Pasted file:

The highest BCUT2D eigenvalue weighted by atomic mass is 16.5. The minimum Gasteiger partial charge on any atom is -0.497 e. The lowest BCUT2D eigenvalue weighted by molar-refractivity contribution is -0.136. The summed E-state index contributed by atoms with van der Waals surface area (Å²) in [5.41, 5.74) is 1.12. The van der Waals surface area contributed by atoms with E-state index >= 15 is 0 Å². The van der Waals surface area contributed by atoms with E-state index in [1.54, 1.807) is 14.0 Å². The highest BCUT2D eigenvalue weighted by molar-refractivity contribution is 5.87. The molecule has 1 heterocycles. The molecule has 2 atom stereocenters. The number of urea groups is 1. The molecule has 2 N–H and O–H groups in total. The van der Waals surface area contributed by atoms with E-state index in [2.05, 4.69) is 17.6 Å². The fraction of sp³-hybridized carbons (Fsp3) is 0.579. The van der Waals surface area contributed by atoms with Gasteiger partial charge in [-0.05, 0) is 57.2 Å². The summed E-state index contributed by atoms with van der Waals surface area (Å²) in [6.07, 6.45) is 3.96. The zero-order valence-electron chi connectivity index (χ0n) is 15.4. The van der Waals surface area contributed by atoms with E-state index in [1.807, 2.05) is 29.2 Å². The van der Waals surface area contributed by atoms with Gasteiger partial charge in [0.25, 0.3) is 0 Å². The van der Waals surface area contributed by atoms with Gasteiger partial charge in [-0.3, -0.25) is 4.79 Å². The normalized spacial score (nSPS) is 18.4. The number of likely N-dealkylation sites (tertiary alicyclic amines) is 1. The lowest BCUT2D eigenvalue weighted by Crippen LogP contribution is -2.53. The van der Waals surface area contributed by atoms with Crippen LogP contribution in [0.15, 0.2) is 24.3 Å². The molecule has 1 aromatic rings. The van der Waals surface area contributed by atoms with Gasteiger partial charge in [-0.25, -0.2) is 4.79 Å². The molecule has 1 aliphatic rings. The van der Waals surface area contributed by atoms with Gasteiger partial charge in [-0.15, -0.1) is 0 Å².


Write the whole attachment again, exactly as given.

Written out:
The highest BCUT2D eigenvalue weighted by atomic mass is 16.5. The minimum Gasteiger partial charge on any atom is -0.497 e. The lowest BCUT2D eigenvalue weighted by molar-refractivity contribution is -0.136. The summed E-state index contributed by atoms with van der Waals surface area (Å²) in [5.41, 5.74) is 1.12. The van der Waals surface area contributed by atoms with E-state index >= 15 is 0 Å². The van der Waals surface area contributed by atoms with E-state index in [1.54, 1.807) is 14.0 Å². The highest BCUT2D eigenvalue weighted by molar-refractivity contribution is 5.87. The molecule has 1 heterocycles. The molecule has 2 atom stereocenters. The number of urea groups is 1. The molecule has 2 N–H and O–H groups in total. The van der Waals surface area contributed by atoms with E-state index in [2.05, 4.69) is 17.6 Å². The fraction of sp³-hybridized carbons (Fsp3) is 0.579. The van der Waals surface area contributed by atoms with Gasteiger partial charge in [-0.05, 0) is 57.2 Å². The summed E-state index contributed by atoms with van der Waals surface area (Å²) in [6.07, 6.45) is 3.96. The zero-order valence-electron chi connectivity index (χ0n) is 15.4. The van der Waals surface area contributed by atoms with E-state index in [1.807, 2.05) is 29.2 Å². The van der Waals surface area contributed by atoms with Gasteiger partial charge in [0.25, 0.3) is 0 Å². The van der Waals surface area contributed by atoms with Gasteiger partial charge in [-0.3, -0.25) is 4.79 Å². The normalized spacial score (nSPS) is 18.4. The number of likely N-dealkylation sites (tertiary alicyclic amines) is 1. The lowest BCUT2D eigenvalue weighted by Crippen LogP contribution is -2.53. The van der Waals surface area contributed by atoms with Crippen LogP contribution in [0.15, 0.2) is 24.3 Å². The molecule has 1 aromatic rings. The van der Waals surface area contributed by atoms with Gasteiger partial charge in [-0.25, -0.2) is 4.79 Å². The molecule has 1 aliphatic rings. The van der Waals surface area contributed by atoms with Gasteiger partial charge in [-0.15, -0.1) is 0 Å².